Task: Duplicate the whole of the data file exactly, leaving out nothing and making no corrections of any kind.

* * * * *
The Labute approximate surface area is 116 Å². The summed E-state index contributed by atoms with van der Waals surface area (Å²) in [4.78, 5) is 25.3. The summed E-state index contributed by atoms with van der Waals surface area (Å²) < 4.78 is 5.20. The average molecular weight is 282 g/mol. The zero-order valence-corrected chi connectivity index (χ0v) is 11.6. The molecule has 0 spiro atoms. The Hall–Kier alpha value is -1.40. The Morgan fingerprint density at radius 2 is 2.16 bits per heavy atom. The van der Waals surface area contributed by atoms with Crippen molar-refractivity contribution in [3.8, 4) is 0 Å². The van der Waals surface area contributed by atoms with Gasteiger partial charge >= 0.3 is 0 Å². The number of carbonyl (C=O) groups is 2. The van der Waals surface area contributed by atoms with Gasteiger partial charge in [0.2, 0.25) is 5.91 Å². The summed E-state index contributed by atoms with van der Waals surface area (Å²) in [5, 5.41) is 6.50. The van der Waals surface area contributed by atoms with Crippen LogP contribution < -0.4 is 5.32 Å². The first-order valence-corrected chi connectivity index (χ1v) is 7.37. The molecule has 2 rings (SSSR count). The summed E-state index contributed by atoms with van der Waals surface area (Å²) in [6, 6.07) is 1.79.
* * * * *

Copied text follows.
The Labute approximate surface area is 116 Å². The summed E-state index contributed by atoms with van der Waals surface area (Å²) in [4.78, 5) is 25.3. The summed E-state index contributed by atoms with van der Waals surface area (Å²) < 4.78 is 5.20. The average molecular weight is 282 g/mol. The zero-order valence-corrected chi connectivity index (χ0v) is 11.6. The molecule has 0 spiro atoms. The Hall–Kier alpha value is -1.40. The Morgan fingerprint density at radius 2 is 2.16 bits per heavy atom. The van der Waals surface area contributed by atoms with Crippen molar-refractivity contribution in [3.8, 4) is 0 Å². The van der Waals surface area contributed by atoms with Gasteiger partial charge >= 0.3 is 0 Å². The number of carbonyl (C=O) groups is 2. The van der Waals surface area contributed by atoms with Gasteiger partial charge in [0.2, 0.25) is 5.91 Å². The summed E-state index contributed by atoms with van der Waals surface area (Å²) in [5, 5.41) is 6.50. The van der Waals surface area contributed by atoms with Crippen LogP contribution < -0.4 is 5.32 Å². The first-order valence-corrected chi connectivity index (χ1v) is 7.37. The molecule has 2 rings (SSSR count). The summed E-state index contributed by atoms with van der Waals surface area (Å²) in [6, 6.07) is 1.79.